As I mentioned in my previous post, the Istrian coast is littered with large and small campgrounds. After seeing them on our drive to Rovinj, I decided to do some research to see if we could find one to stay at as well. The trick was to find a place where we had all of the comforts of an apartment (private bath, regular bed, kitchen) but the setting of a campground. Luckily, campgrounds often rent out mobile homes equipped with all of these amenities. However, most looked worn out and best suited for my grandparents. Then I found Camp Bunculuka. Their mobile homes here are new, nicely furnished, and not set up in a grid where each home is on top of the next one. They even had “romantic” options specifically designed for couples where the windows and patios look directly out towards the sea. The was only one catch. It is a naturist camp meaning that when you are on the beach, clothing is not allowed. Elsewhere, clothing is optional. We went back and forth about whether we would be comfortable, and ultimately decided that this is a trip for new experiences and we wouldn’t see anything we haven’t seen walking down the streets of San Francisco. So why not?

When we arrived, the weather was turning cold and rainy, and the place was empty. Of the possible 1,200 visitors the campground can accommodate, I estimate only 100 were there, and no one was outside. Nik and I had blog posts to catch up on, so we bunkered down in our 250sf home for about 36 hours and let the winds shake our walls and rains drench the beach. Once it let up, we went to the beach for about 30 minutes before the rain started again and made sun bathing impossible. Instead, we went out on foot to hike through sheep pastures to a secluded bay on the eastern side of the island. There was still enough rain to keep everything cool and be annoying, but not enough to deter us. On our return trip, we climbed down a steep, rocky canyon and then past several secluded swimming holes. If only it had been 20˚ warmer.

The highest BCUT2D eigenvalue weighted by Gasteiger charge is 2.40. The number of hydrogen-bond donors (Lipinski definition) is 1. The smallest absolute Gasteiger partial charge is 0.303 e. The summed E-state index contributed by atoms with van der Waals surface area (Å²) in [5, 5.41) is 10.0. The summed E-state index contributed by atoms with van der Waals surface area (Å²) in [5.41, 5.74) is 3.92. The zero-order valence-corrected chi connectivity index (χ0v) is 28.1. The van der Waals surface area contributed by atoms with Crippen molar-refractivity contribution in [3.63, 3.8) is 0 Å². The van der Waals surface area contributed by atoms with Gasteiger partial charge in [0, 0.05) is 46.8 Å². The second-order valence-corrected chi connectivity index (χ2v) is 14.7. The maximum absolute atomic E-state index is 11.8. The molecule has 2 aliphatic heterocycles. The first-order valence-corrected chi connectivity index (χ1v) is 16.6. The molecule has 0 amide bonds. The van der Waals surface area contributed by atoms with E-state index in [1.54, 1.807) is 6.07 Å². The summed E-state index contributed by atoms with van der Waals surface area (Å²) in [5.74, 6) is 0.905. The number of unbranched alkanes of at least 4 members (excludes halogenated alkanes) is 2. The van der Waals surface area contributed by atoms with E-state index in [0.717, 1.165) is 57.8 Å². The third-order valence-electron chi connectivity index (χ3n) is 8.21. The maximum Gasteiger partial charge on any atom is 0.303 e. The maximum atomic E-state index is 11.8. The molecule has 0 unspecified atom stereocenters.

On our final afternoon at camp, the clouds lifted, the sun came out, and the few visitors crawled out of their tiny homes. We sat at the beachside bar for a drink and daydreamed about what this place would be like in a month. It would be overrun with multi-generational families on holiday. The mini-golf course would have lines at each hole. The supermarket would be open. The picnic tables would be full. The hiking trails would be crowded. In warmer, dryer weather, the camp will be a vacationer’s paradise.

The southeastern tip of Krk Island

The southeastern tip of Krk Island

Our Mobile Home #27

Our Mobile Home #27

Sheep Paths

Sheep Paths

Stone walls & water

Stone walls & water

Krk Countryside

Krk Countryside

Vela Luka's Bay

Vela Luka’s Bay

Mama

Mama

The smallest of rock forms in the canyon

The smallest of rock forms in the canyon

Nik's scrambling gear

Nik’s scrambling gear

Baška promenade

Baška promenade

Swimming area

Swimming area

Towards Otok Prvić

Towards Otok Prvić

Small lanes of Baška

Small lanes of Baška

Useful Info:
Tu Tamo Konoba
Camp Buculuka

Nik’s Blog: Mostly Rainy in Baška, Krk Island, Croatia

Archives for May, 2015